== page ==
As the new millennium dawned, troubles were on the horizon for BC Hydro, the primary electricity provider for western Canada and one of the country’s largest utilities. It delivers electricity to 94 percent of British Columbia’s population.
Deregulation in the utility industry was having a trickle-down effect to how even non-regulated utilities were beginning to do business. Greater emphasis on better customer care and the development of better back office services to manage both customer care and other business processes was drawing the interest of the utility’s sole shareholder, The Crown Government of British Columbia.
“We’re also soon to lose our monopoly status,” says Jay Grewal, Director of Business Partnerships for BC Hydro. “In order to remain competitive in what would soon be an open market, the Crown told us we had to outsource all non-essential business operations on par with what deregulated utilities were doing.”
Grewal says the government’s new energy policy fortified the utility’s need to outsource to remain competitive. “Though we’ve been regulated, no one scrutinized our costs, until now,” she explains.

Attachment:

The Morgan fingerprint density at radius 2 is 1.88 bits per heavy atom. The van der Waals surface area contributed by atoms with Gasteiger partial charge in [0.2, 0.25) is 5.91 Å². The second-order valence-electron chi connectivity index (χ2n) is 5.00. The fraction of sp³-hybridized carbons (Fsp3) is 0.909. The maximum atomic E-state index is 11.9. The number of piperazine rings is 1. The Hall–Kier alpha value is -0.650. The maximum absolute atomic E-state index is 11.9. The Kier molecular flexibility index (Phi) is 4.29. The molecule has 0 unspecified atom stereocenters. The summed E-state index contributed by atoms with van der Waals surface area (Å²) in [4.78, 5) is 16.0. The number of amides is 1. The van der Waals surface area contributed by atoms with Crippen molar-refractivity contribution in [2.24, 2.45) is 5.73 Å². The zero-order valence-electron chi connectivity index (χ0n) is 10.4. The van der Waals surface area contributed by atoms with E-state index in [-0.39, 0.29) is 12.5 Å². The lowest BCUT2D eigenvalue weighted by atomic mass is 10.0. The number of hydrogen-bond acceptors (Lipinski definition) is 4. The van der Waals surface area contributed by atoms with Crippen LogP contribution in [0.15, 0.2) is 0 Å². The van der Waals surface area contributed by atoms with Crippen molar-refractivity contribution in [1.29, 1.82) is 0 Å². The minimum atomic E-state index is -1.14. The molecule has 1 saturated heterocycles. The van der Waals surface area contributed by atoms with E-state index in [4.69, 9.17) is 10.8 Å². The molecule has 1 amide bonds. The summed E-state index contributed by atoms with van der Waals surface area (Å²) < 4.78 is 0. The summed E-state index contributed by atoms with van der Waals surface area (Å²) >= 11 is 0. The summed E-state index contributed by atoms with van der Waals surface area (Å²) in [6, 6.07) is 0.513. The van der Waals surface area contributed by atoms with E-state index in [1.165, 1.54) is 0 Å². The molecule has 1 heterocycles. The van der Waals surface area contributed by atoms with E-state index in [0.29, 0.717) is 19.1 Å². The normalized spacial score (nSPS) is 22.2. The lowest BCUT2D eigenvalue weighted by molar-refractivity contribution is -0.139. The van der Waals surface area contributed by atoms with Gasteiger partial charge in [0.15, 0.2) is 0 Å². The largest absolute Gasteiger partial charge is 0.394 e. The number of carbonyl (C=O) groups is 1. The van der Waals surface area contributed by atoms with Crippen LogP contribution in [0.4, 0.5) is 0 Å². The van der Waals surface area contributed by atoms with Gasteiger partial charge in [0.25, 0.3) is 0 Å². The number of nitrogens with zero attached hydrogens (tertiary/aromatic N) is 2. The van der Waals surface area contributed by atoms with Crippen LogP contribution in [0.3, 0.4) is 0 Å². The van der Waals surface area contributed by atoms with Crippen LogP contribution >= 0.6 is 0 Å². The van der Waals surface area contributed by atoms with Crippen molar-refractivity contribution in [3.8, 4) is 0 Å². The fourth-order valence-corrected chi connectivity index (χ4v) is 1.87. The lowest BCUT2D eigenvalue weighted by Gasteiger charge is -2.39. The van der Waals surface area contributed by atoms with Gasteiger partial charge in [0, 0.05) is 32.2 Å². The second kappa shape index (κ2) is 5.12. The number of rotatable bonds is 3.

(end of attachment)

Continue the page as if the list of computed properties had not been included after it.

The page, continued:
At the same time, the utility was creating a separate transmission company to deliver power to the new electricity retailers that the soon-to-be deregulated utility landscape would create. Through its wholly owned power-marketing subsidiary, BC Hydro is extensively involved in energy trading outside the province.
This was the environment that led to a massive 10-year, $1.45 billion IT, customer care, and BPO outsourcing deal between BC Hydro and Accenture’s Business Services for Utilities (ABSU) unit. The contract touched virtually every area of the utility.
Big Savings and Risk Mitigation
There are two primary reasons why utilities are outsourcing more, according to J. Christopher Perdue, Senior Director of Market Research for UtiliPoint International, Inc. The first is cost savings. He observes that the estimated level of savings in some of the recent business process outsourcing deals is in the hundreds of millions of dollars. “That makes everyone sit up and take notice,” he says.
The other driver is risk mitigation. Utilities are historically risk averse. They see outsourcing as an opportunity to reduce risk of a system implementation process that can be beset by cost overruns and delays. They also see it as a means to avoid adopting technologies that could become quickly obsolete. “Having a partner to help shoulder these risks has strong appeal,” he points out.